Hollywood studios turn signts on Hotfile
The notoriously litigious Motion Picture Association of America (MPAA) has for the first time filed a copyright suit against Hotfile - the first time it's gone after a digital locker service.
The MPAA, which represents some of the biggest Hollywood studios, says the company is facilitating 'unmistakable' theft.
"In less than two years Hotfile has become one of the 100 most trafficked sites in the world," says Daniel Mandil, general counsel and chief content protection officer for the MPAA.
"That is a direct result of the massive digital theft that Hotfile promotes. Everyday Hotfile is responsible for the theft of thousands of MPAA member companies‟ movies and TV shows - including movies still playing in theaters - many of which are stolen repeatedly, thousands of times a day, every single day."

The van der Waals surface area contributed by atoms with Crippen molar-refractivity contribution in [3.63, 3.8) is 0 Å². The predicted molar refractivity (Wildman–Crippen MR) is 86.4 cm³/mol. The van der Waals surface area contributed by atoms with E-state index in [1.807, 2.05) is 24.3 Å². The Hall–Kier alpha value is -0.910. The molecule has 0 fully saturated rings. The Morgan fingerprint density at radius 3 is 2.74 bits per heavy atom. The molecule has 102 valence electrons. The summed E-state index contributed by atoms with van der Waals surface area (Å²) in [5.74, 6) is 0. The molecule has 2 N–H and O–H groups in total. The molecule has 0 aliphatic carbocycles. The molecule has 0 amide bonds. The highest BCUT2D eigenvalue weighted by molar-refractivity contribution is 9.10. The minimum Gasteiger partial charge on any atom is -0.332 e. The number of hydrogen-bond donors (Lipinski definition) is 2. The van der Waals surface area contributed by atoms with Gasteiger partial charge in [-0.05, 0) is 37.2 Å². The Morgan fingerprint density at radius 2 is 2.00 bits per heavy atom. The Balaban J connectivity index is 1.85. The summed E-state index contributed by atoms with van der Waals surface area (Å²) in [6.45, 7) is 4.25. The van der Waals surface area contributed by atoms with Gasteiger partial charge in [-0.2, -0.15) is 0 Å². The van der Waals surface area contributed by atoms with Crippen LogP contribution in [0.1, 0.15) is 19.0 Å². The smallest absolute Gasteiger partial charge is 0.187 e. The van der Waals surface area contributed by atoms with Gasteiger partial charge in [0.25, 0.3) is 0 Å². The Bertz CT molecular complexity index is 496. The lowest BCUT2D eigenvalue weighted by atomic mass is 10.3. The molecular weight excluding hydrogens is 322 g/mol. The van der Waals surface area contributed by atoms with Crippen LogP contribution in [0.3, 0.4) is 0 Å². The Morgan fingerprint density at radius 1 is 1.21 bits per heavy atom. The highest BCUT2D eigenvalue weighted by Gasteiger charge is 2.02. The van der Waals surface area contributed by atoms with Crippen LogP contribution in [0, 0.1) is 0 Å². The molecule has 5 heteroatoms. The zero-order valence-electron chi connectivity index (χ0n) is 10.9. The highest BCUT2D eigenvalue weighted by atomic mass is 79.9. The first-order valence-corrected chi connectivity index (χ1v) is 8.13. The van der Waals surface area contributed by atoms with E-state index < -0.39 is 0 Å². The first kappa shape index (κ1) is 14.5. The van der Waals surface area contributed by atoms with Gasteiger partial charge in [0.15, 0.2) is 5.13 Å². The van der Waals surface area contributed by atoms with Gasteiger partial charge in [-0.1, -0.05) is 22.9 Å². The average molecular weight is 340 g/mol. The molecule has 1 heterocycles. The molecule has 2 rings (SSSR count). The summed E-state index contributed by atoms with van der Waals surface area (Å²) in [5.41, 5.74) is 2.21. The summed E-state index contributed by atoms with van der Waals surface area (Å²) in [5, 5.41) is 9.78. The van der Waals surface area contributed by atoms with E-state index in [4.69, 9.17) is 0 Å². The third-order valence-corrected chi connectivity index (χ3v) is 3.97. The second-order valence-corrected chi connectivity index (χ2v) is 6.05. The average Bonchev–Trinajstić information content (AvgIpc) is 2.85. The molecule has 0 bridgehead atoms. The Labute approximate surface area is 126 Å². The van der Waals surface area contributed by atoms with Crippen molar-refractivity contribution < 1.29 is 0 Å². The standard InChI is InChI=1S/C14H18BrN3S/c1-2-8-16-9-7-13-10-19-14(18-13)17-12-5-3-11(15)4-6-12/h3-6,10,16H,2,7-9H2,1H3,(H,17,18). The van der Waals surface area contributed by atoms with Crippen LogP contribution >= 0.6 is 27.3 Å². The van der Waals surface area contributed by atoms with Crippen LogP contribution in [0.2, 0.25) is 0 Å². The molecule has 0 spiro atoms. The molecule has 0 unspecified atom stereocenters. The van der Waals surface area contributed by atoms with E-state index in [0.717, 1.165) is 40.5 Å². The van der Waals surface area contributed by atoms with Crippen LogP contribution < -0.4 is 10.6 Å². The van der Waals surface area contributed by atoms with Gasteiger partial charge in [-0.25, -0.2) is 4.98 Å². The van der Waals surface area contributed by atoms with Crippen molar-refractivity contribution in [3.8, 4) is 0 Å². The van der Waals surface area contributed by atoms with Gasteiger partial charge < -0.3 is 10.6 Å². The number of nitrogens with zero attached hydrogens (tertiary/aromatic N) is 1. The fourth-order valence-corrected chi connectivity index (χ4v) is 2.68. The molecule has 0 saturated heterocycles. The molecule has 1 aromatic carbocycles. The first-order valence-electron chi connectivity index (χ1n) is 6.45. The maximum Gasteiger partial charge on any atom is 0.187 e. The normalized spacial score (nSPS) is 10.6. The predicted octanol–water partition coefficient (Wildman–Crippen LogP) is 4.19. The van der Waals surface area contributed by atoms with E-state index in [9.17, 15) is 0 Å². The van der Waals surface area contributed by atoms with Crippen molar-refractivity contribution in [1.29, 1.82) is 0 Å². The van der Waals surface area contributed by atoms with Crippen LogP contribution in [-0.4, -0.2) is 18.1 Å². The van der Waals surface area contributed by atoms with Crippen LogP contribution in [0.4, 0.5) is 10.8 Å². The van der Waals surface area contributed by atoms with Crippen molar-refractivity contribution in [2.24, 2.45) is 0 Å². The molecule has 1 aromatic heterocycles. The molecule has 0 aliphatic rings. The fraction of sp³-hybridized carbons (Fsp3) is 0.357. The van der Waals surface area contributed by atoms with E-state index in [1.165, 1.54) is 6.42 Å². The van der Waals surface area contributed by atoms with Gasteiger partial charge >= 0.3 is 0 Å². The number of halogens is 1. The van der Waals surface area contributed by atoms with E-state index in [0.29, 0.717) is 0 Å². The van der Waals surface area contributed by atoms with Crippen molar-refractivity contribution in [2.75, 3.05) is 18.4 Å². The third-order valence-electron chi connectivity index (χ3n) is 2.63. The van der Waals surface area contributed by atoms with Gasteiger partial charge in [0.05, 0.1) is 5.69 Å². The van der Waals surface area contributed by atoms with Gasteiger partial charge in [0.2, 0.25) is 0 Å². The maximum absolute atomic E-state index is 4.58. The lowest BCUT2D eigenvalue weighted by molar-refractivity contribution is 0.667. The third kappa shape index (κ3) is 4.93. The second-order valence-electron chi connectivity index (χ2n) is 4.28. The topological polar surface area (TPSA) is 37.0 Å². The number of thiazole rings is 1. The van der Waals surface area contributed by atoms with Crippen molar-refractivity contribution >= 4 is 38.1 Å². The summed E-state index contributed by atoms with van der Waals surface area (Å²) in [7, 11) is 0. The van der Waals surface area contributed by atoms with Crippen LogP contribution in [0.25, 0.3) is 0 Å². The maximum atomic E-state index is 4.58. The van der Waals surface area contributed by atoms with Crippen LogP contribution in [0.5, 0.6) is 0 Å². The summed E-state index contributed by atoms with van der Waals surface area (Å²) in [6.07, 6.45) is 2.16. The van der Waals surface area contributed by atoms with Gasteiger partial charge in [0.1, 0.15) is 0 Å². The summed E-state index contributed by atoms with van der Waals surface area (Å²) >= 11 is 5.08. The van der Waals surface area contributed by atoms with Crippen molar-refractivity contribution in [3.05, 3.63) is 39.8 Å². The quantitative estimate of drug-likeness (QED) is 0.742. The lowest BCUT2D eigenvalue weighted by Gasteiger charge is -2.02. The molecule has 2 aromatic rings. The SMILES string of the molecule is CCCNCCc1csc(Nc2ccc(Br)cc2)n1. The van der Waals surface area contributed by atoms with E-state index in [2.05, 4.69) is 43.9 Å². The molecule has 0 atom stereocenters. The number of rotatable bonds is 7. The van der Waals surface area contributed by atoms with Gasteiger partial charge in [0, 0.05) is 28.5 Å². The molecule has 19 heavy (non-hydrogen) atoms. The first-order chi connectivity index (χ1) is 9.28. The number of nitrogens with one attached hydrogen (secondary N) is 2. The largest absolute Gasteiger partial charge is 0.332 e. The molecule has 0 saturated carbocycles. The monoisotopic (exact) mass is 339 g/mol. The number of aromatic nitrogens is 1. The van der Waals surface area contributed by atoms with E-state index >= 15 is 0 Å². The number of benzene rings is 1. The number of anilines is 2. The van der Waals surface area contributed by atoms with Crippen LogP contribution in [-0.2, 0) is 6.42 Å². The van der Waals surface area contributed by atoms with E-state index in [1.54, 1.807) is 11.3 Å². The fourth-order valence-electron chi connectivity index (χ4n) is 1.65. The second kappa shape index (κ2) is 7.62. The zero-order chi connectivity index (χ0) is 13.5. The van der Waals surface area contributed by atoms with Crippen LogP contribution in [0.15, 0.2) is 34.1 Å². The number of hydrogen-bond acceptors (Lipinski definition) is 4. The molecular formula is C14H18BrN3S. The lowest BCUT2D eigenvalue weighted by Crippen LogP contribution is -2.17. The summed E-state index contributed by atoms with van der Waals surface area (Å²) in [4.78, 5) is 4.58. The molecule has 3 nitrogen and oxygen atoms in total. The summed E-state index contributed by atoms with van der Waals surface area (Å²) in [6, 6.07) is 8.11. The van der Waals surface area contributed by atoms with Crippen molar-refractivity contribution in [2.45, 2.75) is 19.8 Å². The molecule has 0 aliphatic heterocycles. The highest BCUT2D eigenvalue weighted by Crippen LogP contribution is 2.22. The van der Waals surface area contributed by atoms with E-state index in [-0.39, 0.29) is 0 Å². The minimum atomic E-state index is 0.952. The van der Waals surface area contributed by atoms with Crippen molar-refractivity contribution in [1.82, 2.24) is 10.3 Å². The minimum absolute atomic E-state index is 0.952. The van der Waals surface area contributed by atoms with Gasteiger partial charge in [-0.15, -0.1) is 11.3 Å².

The MPAA claims that Hotfile is not a legitimate online locker service. It alleges that Hotfile actively discourages the use of its system for personal storage, instead encouraging users to upload files purely for illegal sharing.
This is important, as there's nothing remotely illegal about locker services per se. But, says the MPAA, Hotfile also operates an incentive scheme that rewards users for uploading the most popular files - which are almost exclusively copyrighted works - and is therefore deliberately profiting from piracy.
Hotfile is operated by Anton Titov of Florida. The studios are suing Hotfile and Titov on vrious counts of copyright infringement in the Southern District of Florida for damages and injunctive relief.
It's not the only lawsuit Hotfile is facing - last month, adult film studio Liberty Media Holdings also accused it of copyright theft.
The full complaint is here.